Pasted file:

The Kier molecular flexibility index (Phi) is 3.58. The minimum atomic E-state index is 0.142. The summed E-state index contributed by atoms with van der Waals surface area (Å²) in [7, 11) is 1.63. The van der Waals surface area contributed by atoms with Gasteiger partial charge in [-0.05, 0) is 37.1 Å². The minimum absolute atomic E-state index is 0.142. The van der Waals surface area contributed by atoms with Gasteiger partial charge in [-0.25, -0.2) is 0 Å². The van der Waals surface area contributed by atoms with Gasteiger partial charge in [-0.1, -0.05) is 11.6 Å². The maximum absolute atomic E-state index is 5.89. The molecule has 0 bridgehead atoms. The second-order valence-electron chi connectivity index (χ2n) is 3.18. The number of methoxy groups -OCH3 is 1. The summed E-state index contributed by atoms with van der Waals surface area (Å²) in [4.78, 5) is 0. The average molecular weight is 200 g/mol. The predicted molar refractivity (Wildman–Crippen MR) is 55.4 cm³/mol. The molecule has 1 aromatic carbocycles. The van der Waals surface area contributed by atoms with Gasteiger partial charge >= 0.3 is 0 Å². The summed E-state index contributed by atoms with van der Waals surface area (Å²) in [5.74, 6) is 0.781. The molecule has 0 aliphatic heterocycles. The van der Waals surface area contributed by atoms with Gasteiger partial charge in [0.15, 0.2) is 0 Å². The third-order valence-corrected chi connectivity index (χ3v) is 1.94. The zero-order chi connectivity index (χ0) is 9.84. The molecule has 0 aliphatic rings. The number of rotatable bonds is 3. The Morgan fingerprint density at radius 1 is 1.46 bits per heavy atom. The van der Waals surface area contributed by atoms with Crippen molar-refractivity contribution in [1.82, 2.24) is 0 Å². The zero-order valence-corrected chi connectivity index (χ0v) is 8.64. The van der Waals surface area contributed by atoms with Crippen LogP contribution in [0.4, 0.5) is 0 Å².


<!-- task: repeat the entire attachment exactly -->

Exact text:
The Kier molecular flexibility index (Phi) is 3.58. The minimum atomic E-state index is 0.142. The summed E-state index contributed by atoms with van der Waals surface area (Å²) in [7, 11) is 1.63. The van der Waals surface area contributed by atoms with Gasteiger partial charge in [-0.05, 0) is 37.1 Å². The minimum absolute atomic E-state index is 0.142. The van der Waals surface area contributed by atoms with Gasteiger partial charge in [-0.25, -0.2) is 0 Å². The van der Waals surface area contributed by atoms with Gasteiger partial charge in [-0.1, -0.05) is 11.6 Å². The maximum absolute atomic E-state index is 5.89. The molecule has 0 bridgehead atoms. The second-order valence-electron chi connectivity index (χ2n) is 3.18. The number of methoxy groups -OCH3 is 1. The summed E-state index contributed by atoms with van der Waals surface area (Å²) in [4.78, 5) is 0. The average molecular weight is 200 g/mol. The predicted molar refractivity (Wildman–Crippen MR) is 55.4 cm³/mol. The molecule has 1 aromatic carbocycles. The van der Waals surface area contributed by atoms with Gasteiger partial charge >= 0.3 is 0 Å². The summed E-state index contributed by atoms with van der Waals surface area (Å²) in [5.74, 6) is 0.781. The molecule has 0 aliphatic heterocycles. The van der Waals surface area contributed by atoms with Gasteiger partial charge in [0.15, 0.2) is 0 Å². The third-order valence-corrected chi connectivity index (χ3v) is 1.94. The zero-order chi connectivity index (χ0) is 9.84. The molecule has 0 aliphatic rings. The number of rotatable bonds is 3. The Morgan fingerprint density at radius 1 is 1.46 bits per heavy atom. The van der Waals surface area contributed by atoms with Crippen molar-refractivity contribution in [1.82, 2.24) is 0 Å². The zero-order valence-corrected chi connectivity index (χ0v) is 8.64. The van der Waals surface area contributed by atoms with Crippen LogP contribution in [0.4, 0.5) is 0 Å².